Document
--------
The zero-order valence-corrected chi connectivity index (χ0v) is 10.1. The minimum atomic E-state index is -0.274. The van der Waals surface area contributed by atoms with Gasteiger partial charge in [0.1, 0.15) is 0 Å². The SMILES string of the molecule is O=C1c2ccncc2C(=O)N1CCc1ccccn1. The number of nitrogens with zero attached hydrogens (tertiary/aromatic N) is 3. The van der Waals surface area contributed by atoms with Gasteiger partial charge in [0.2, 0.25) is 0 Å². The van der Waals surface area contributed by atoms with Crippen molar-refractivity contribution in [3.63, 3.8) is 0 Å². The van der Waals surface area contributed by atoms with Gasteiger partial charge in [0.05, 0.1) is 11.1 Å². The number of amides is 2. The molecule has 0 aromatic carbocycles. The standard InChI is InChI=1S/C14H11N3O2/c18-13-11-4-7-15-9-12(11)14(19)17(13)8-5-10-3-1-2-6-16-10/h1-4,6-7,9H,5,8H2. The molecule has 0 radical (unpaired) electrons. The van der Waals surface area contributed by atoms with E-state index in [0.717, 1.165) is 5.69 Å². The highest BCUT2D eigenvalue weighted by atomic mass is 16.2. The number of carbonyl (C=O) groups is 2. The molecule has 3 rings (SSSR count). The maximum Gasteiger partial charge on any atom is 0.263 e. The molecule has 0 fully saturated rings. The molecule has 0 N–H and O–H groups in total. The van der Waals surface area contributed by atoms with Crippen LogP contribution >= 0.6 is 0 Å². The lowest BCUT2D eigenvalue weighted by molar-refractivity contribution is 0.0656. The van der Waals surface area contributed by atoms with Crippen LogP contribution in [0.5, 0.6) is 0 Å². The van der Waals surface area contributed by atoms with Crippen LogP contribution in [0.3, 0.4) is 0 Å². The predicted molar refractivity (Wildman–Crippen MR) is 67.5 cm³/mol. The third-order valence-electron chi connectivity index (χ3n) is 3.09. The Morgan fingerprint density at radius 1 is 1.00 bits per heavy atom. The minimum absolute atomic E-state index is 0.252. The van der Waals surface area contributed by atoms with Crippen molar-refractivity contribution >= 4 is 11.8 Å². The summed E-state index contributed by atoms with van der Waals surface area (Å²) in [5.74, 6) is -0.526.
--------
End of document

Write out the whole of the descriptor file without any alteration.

The zero-order valence-corrected chi connectivity index (χ0v) is 10.1. The minimum atomic E-state index is -0.274. The van der Waals surface area contributed by atoms with Gasteiger partial charge in [0.1, 0.15) is 0 Å². The SMILES string of the molecule is O=C1c2ccncc2C(=O)N1CCc1ccccn1. The number of nitrogens with zero attached hydrogens (tertiary/aromatic N) is 3. The van der Waals surface area contributed by atoms with Gasteiger partial charge in [0.2, 0.25) is 0 Å². The van der Waals surface area contributed by atoms with Crippen molar-refractivity contribution in [3.63, 3.8) is 0 Å². The van der Waals surface area contributed by atoms with Gasteiger partial charge in [0.05, 0.1) is 11.1 Å². The number of amides is 2. The molecule has 0 aromatic carbocycles. The standard InChI is InChI=1S/C14H11N3O2/c18-13-11-4-7-15-9-12(11)14(19)17(13)8-5-10-3-1-2-6-16-10/h1-4,6-7,9H,5,8H2. The molecule has 0 radical (unpaired) electrons. The van der Waals surface area contributed by atoms with E-state index in [0.717, 1.165) is 5.69 Å². The highest BCUT2D eigenvalue weighted by atomic mass is 16.2. The number of carbonyl (C=O) groups is 2. The molecule has 3 rings (SSSR count). The maximum Gasteiger partial charge on any atom is 0.263 e. The molecule has 0 fully saturated rings. The molecule has 0 N–H and O–H groups in total. The van der Waals surface area contributed by atoms with Crippen LogP contribution >= 0.6 is 0 Å². The lowest BCUT2D eigenvalue weighted by molar-refractivity contribution is 0.0656. The van der Waals surface area contributed by atoms with Crippen LogP contribution in [0.5, 0.6) is 0 Å². The van der Waals surface area contributed by atoms with Crippen LogP contribution in [0.3, 0.4) is 0 Å². The predicted molar refractivity (Wildman–Crippen MR) is 67.5 cm³/mol. The third-order valence-electron chi connectivity index (χ3n) is 3.09. The Morgan fingerprint density at radius 1 is 1.00 bits per heavy atom. The minimum absolute atomic E-state index is 0.252. The van der Waals surface area contributed by atoms with Crippen molar-refractivity contribution >= 4 is 11.8 Å². The summed E-state index contributed by atoms with van der Waals surface area (Å²) in [5.74, 6) is -0.526.